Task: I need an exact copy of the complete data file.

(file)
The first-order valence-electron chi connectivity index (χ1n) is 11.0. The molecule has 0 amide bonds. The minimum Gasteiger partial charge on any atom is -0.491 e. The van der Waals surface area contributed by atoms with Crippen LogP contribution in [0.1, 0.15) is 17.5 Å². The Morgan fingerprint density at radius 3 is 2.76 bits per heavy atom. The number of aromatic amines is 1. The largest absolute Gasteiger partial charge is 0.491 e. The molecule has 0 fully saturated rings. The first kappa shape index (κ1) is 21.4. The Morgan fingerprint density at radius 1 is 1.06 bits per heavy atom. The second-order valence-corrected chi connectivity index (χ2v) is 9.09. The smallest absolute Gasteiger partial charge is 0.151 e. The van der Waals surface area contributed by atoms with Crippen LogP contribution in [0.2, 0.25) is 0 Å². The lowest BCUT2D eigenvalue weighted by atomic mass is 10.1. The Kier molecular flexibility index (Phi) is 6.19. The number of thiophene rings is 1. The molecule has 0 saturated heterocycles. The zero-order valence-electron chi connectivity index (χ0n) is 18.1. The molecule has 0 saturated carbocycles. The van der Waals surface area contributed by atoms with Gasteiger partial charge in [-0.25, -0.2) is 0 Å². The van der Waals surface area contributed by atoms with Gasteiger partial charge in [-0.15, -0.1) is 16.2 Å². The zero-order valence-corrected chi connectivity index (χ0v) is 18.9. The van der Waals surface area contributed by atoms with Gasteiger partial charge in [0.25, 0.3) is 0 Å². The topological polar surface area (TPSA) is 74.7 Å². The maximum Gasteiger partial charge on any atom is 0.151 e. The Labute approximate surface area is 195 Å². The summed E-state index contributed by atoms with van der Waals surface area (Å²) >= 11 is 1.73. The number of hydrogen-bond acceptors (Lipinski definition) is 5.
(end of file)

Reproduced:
The first-order valence-electron chi connectivity index (χ1n) is 11.0. The molecule has 0 amide bonds. The minimum Gasteiger partial charge on any atom is -0.491 e. The van der Waals surface area contributed by atoms with Crippen LogP contribution in [0.1, 0.15) is 17.5 Å². The Morgan fingerprint density at radius 3 is 2.76 bits per heavy atom. The number of aromatic amines is 1. The largest absolute Gasteiger partial charge is 0.491 e. The molecule has 0 fully saturated rings. The first kappa shape index (κ1) is 21.4. The Morgan fingerprint density at radius 1 is 1.06 bits per heavy atom. The second-order valence-corrected chi connectivity index (χ2v) is 9.09. The smallest absolute Gasteiger partial charge is 0.151 e. The van der Waals surface area contributed by atoms with Crippen LogP contribution in [0.2, 0.25) is 0 Å². The lowest BCUT2D eigenvalue weighted by atomic mass is 10.1. The Kier molecular flexibility index (Phi) is 6.19. The number of thiophene rings is 1. The molecule has 0 saturated heterocycles. The zero-order valence-electron chi connectivity index (χ0n) is 18.1. The molecule has 0 saturated carbocycles. The van der Waals surface area contributed by atoms with Gasteiger partial charge in [-0.25, -0.2) is 0 Å². The van der Waals surface area contributed by atoms with Gasteiger partial charge in [-0.15, -0.1) is 16.2 Å². The zero-order valence-corrected chi connectivity index (χ0v) is 18.9. The van der Waals surface area contributed by atoms with Gasteiger partial charge in [0.25, 0.3) is 0 Å². The topological polar surface area (TPSA) is 74.7 Å². The maximum Gasteiger partial charge on any atom is 0.151 e. The Labute approximate surface area is 195 Å². The summed E-state index contributed by atoms with van der Waals surface area (Å²) >= 11 is 1.73. The number of hydrogen-bond acceptors (Lipinski definition) is 5.